As you can see by the illustrations on these pages, the station was planned through models made of Meccano parts; its towers were made of angle iron. The actual transmitter was of the old, familiar breadboard type that looks terrible but always works. Had it been more commercial in its appearance it would have been less picturesque in its dramatic deshabille.

In "Pygmalion," the story deals with a cockney flower girl, who, taught to speak correctly, rises high in society. The leading masculine role, that of Professor Higgins, was played by Leslie Howard.

To win a bet, Higgins takes an uneducated girl, who speaks atrocious English with a terrible accent, and gives her what amounts to a series of expert lessons in elocution. Departing from the script of the play as it was originally written, the movie professor uses highly elaborate sound recording equipment in making his study of the girl's voice. His apparatus includes Kymographs, microphones, amplifiers, loudspeakers, and a flickering flame or manometer type of oscilloscope.

The oscilloscope used in the picture is extremely interesting. It is far more picturesque than the familiar cathod-ray tube type, though not nearly as convenient nor efficient. In the pictured device, the old principle of a "talking flame" is employed. This is a gas flame caused to flicker by impressing the voice frequencies on a diaphragm which controls the flow of gas to the burner. The flame, in this form of crude oscilloscope, is viewed in a multi-surfaced mirror revolved at constant speed.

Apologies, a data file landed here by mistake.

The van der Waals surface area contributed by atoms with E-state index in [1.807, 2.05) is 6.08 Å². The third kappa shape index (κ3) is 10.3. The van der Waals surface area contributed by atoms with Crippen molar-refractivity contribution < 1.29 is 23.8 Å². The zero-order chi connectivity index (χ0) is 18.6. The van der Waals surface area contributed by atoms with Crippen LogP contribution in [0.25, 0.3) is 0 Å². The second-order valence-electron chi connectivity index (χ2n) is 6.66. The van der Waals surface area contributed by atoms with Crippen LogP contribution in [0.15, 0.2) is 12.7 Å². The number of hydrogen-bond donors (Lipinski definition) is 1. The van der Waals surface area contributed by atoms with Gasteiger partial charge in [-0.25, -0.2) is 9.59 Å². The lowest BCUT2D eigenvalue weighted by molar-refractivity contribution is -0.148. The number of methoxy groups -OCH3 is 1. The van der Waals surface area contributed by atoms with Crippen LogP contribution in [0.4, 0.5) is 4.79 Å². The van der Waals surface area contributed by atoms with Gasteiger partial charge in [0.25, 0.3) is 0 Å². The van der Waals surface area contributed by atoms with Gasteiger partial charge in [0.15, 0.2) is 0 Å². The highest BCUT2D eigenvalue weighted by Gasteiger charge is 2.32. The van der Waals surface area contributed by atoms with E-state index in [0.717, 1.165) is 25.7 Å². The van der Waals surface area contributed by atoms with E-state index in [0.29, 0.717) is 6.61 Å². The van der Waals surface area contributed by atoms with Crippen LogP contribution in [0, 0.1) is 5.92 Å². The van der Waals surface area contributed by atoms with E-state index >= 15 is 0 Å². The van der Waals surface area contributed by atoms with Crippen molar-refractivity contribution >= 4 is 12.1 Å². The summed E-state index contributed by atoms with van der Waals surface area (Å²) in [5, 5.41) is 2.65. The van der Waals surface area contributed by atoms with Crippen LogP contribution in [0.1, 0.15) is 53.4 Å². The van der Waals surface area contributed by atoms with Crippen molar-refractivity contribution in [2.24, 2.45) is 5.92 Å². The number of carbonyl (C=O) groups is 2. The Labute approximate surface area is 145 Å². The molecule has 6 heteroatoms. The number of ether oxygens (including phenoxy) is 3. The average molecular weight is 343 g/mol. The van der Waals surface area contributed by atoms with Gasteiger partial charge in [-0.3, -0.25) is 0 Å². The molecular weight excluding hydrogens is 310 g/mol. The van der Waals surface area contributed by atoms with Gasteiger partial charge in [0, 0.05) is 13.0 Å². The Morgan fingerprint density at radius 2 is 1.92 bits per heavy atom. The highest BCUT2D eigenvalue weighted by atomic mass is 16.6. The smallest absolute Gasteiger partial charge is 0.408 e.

Also seen in the illustrations which accompany this article are the phonograph recorder, with which the Professor is tinkering, several microphones and a loudspeaker.

In order to secure recordings without the subject of the experiments becoming aware of any possible shenannigans the microphone is concealed in an ornamental statue of Buddha, on a table, placed conveniently near the unwitting guinea pig in human form.

There have been numerous films before which dealt with the entertainment side of radio-the "Big Broadcast" series, for example-but this is thought to be the first time that two smash hits have appeared in the same season, each featuring the technical side of radio or electronics.

In "Trade Winds," a Walter Wanger Production, recently shown at Radio City Music Hall in New York City, and starring Fredric March and Joan Bennett, a detective-phone and sound system were used to smoke out the villian The real murderer was induced to confess his crime as the result of a simulated news broadcast from a midget radio set, in the belief that there were no legal witnesses; actually, a microphone was concealed in the midget receiver and the confession, reproduced from a second radio set in an adjacent reception room, was heard by a large assemblage!

"Thanks for Everything" stars Adolphe Menjou in a 20th Century-Fox production based on a radio network program contest to find "Mr. Average American Citizen." In a simulated program that reminds us of Radio-Craft's recent article "How to Stage Your Own Broadcast," Jack Haley, the contest winner, has his manhood stirred by a fake war-declaration broadcast that includes realistic sound effects of a flotilla of enemy planes flying over and "bombing" the city.

In "Topper Takes a Trip," a United Artists Picture, Constance Bennett and Roland Young are initiated into the mysteries of remote tuning. They are indeed surprised when what they take to be a dial telephone actually turns out to be a means of tuning-in various broadcast stations, on a receiver across the room, by remote control.